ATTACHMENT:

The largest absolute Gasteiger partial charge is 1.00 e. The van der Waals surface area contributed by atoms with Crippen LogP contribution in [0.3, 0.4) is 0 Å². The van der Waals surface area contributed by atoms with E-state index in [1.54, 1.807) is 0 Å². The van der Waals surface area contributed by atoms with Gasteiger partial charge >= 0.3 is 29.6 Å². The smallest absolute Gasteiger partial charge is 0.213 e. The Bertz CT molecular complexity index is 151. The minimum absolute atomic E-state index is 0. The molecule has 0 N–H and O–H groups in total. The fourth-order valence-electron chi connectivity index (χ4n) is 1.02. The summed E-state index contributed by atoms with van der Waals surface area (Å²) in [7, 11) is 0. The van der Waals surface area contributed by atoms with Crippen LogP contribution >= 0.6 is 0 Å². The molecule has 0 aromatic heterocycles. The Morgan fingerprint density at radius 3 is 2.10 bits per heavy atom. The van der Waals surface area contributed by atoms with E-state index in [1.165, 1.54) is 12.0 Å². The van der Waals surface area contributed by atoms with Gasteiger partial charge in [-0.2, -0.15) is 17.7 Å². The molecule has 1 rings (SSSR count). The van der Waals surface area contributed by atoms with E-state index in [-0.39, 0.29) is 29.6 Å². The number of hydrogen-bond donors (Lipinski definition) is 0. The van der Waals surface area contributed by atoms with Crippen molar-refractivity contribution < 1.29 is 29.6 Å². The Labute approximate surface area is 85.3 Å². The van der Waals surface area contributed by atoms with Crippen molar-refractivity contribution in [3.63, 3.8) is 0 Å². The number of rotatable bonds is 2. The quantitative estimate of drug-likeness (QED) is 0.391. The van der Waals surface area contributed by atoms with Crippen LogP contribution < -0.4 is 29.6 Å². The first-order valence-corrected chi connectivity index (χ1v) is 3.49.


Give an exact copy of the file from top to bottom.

The largest absolute Gasteiger partial charge is 1.00 e. The van der Waals surface area contributed by atoms with Crippen LogP contribution in [0.3, 0.4) is 0 Å². The van der Waals surface area contributed by atoms with E-state index in [1.54, 1.807) is 0 Å². The van der Waals surface area contributed by atoms with Gasteiger partial charge >= 0.3 is 29.6 Å². The smallest absolute Gasteiger partial charge is 0.213 e. The Bertz CT molecular complexity index is 151. The minimum absolute atomic E-state index is 0. The molecule has 0 N–H and O–H groups in total. The fourth-order valence-electron chi connectivity index (χ4n) is 1.02. The summed E-state index contributed by atoms with van der Waals surface area (Å²) in [7, 11) is 0. The van der Waals surface area contributed by atoms with Crippen LogP contribution >= 0.6 is 0 Å². The molecule has 0 aromatic heterocycles. The Morgan fingerprint density at radius 3 is 2.10 bits per heavy atom. The van der Waals surface area contributed by atoms with E-state index in [1.165, 1.54) is 12.0 Å². The van der Waals surface area contributed by atoms with Gasteiger partial charge in [-0.2, -0.15) is 17.7 Å². The molecule has 1 rings (SSSR count). The van der Waals surface area contributed by atoms with E-state index in [-0.39, 0.29) is 29.6 Å². The number of hydrogen-bond donors (Lipinski definition) is 0. The van der Waals surface area contributed by atoms with Crippen molar-refractivity contribution < 1.29 is 29.6 Å². The Labute approximate surface area is 85.3 Å². The van der Waals surface area contributed by atoms with Crippen molar-refractivity contribution in [3.63, 3.8) is 0 Å². The number of rotatable bonds is 2. The quantitative estimate of drug-likeness (QED) is 0.391. The van der Waals surface area contributed by atoms with Crippen LogP contribution < -0.4 is 29.6 Å². The first-order valence-corrected chi connectivity index (χ1v) is 3.49.